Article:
All of these companies do the same thing, essentially. First, they collect your saliva. Next, they test your DNA for quality and compare that DNA to a reference population to make an ethnicity estimate. Then, the testing company compares your sample against other people who have tested. After a few weeks, the DNA test results are uploaded and finally presented to you on their website. Afterwhich, they store your saliva sample in a secure facility, where you can request to have it destroyed whenever you like.
You can learn which ethnicities you’ve inherited over approximately ten generations. These companies test over 700,0000 genetic markers, called Single Nucleotide Polymorphisms or SNPs. SNPs represent small genetic changes that occur over time. The frequency of these changes is different for each genetic region. A reference panel represents these regions.
The individuals in the reference panel are not your relative matches. They have been sought out by these companies and have tested for this purpose. All four of their grandparents or all eight of their great-grandparents share the same ethnicity. Their family history is well documented. They are representative of the modern genetic population in the area.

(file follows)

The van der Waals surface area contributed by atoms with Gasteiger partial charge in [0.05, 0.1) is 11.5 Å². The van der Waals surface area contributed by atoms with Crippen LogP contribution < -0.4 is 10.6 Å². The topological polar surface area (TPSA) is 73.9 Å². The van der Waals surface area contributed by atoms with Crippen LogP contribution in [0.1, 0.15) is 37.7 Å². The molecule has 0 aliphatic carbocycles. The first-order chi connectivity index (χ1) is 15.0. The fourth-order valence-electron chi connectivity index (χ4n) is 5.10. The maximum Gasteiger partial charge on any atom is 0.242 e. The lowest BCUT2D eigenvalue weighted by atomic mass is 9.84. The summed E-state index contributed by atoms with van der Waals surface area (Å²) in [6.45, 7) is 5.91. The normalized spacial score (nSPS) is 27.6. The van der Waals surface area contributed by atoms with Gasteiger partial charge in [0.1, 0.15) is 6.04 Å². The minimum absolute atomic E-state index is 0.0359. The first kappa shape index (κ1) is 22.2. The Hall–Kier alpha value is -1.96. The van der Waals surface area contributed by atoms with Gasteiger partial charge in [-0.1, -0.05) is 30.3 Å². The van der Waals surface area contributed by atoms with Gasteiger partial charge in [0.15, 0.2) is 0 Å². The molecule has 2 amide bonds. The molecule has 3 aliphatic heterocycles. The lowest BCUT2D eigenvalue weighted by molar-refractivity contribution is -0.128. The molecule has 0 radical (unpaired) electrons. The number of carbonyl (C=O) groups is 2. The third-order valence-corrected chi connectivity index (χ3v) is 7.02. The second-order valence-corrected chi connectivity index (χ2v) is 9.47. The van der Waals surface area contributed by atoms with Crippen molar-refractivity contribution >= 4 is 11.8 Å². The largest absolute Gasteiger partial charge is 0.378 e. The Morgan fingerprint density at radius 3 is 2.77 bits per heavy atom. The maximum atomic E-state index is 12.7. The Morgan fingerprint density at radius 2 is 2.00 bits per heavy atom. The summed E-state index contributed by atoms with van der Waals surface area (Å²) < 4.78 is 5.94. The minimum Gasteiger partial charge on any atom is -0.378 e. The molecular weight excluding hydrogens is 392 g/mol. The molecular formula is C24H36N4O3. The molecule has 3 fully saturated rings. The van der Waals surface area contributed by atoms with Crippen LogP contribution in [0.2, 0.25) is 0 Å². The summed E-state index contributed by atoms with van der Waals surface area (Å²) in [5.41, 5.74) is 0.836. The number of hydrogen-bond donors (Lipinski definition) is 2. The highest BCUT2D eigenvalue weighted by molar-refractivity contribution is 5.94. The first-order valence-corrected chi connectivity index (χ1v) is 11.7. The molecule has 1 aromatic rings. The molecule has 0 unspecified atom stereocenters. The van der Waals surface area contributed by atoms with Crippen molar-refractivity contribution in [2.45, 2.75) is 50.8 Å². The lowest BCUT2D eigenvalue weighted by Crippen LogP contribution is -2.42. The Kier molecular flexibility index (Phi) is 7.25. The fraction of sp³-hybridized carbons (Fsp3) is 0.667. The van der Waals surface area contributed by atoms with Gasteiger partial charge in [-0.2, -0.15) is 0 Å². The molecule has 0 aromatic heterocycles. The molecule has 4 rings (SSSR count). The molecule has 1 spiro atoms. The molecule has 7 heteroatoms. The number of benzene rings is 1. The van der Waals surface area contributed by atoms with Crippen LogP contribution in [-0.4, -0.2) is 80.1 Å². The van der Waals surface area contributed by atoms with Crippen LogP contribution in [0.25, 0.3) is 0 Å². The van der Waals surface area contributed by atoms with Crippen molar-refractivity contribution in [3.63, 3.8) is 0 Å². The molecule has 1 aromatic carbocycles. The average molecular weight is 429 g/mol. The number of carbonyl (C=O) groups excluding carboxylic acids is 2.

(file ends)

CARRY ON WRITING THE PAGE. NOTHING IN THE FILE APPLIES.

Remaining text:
The SNPs in your sample are compared with the company’s reference populations’. They perform this comparison multiple times to ensure accuracy and assign a percentage range. The percentage you are shown in your ethnicity estimate is an average of the values of that range.
An estimate is unique to the company you tested with; each company has a different reference population, and your results may vary.
You can connect with relatives, called “matches,” with whom you share DNA. You can predict how closely you’re related to matches by comparing centimorgans, the unit used to measure DNA. The more you share, the closer you are related. A parent/child or sibling match is virtually conclusive. Though, you only share DNA with around half of your fourth cousins and farther.